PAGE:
‘Brown Sugar’ overdose

Times Staff Writer

THE Rolling Stones surrendered their “world’s greatest rock ‘n’ roll band” title long ago to U2, but on their current tour the ageless musicians are in position for the first time in years to prove they are still a relevant unit.

So what happens before a packed house Friday at Angel Stadium in Anaheim?

Timidly, this once-daring band let the opportunity slip away. Its much-heralded “A Bigger Bang” tour stop proved in one crucial way to be simply a whimper.


Instead of showcasing material from the Stones’ strongest album in (gulp) a quarter century, the new “A Bigger Bang,” Mick Jagger, Keith Richards and the gang played it safe by devoting most of their two hours to crowd favorites from the ‘60s and ‘70s.

Yes, that meant opening again with “Start Me Up.”

And, a few minutes later, “Tumbling Dice.”

And, don’t forget “Honky Tonk Woman,” “Paint It Black” and “Jumpin’ Jack Flash.”

Think you can guess the rest?

That lineup, of course, sounds exactly like what every Stones audience wants -- and the band’s key members are at the height of their powers vocally and musically. So the mood Friday was as delirious as at a winning Angels’ playoff game.

Fans, many of them wearing souvenir T-shirts from tours decades ago, hugged and danced, thrilled to hear those classic tunes one more time.

But what about the band’s legacy -- and the obligation of artists to challenge their audience and themselves with new material?

Even Richards said recently that he felt things were getting stale on the last tour and wanted to come up with new songs for the show.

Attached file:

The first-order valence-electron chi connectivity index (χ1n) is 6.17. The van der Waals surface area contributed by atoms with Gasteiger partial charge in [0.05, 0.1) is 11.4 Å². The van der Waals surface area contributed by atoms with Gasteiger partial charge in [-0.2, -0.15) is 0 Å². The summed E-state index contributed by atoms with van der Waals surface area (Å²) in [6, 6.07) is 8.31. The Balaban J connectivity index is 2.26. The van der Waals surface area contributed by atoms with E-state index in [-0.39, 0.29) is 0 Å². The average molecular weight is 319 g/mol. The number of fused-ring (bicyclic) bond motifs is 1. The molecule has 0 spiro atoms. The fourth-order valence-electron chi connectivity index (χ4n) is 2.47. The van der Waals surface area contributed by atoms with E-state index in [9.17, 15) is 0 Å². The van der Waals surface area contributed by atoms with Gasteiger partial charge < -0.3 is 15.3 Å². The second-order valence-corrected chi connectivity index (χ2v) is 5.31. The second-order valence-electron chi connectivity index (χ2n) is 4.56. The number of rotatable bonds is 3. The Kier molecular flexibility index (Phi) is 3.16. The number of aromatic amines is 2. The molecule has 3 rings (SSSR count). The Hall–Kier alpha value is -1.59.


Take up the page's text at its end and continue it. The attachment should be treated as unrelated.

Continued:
The best of the material from “A Bigger Bang” is sensational, not just freshening up the Stones’ seductive grooves, but also revealing a new vulnerability in tales of relationships that leave far behind the renegade, love-'em-and-leave-'em image of 40 years ago.

The Stones performed only three of the 16 songs from the new album Friday and slipped them into the set almost apologetically.

You’d think pride alone would make them test the audience by doing at least half a dozen.

How much more thrilling it would have been for Jagger, who opens the bluesy, apocalyptic “Back of My Hand” on the new record with a glorious guitar solo, to have shared that number with the crowd, rather than simply singing “Get Off My Cloud” one more time.

How cautious can these guys be?

They’ve long shown the ability to master stadium concerts by just doing the oldies, thanks to showman instincts as potent as their musicianship.

The stage itself Friday was one of the most striking ever in rock. A series of balconies, some holding fans, curved around a pair of structures as high as the stadium’s top bleachers. A giant video screen between the structures cast breathtakingly clear images of the musicians to the far reaches of the stadium.

Even in the back rows, you felt part of the action -- more so when the band came to the first-base area for a few numbers on a smaller stage. That second stage would have been the ideal place to showcase some of the softer tunes from the new album.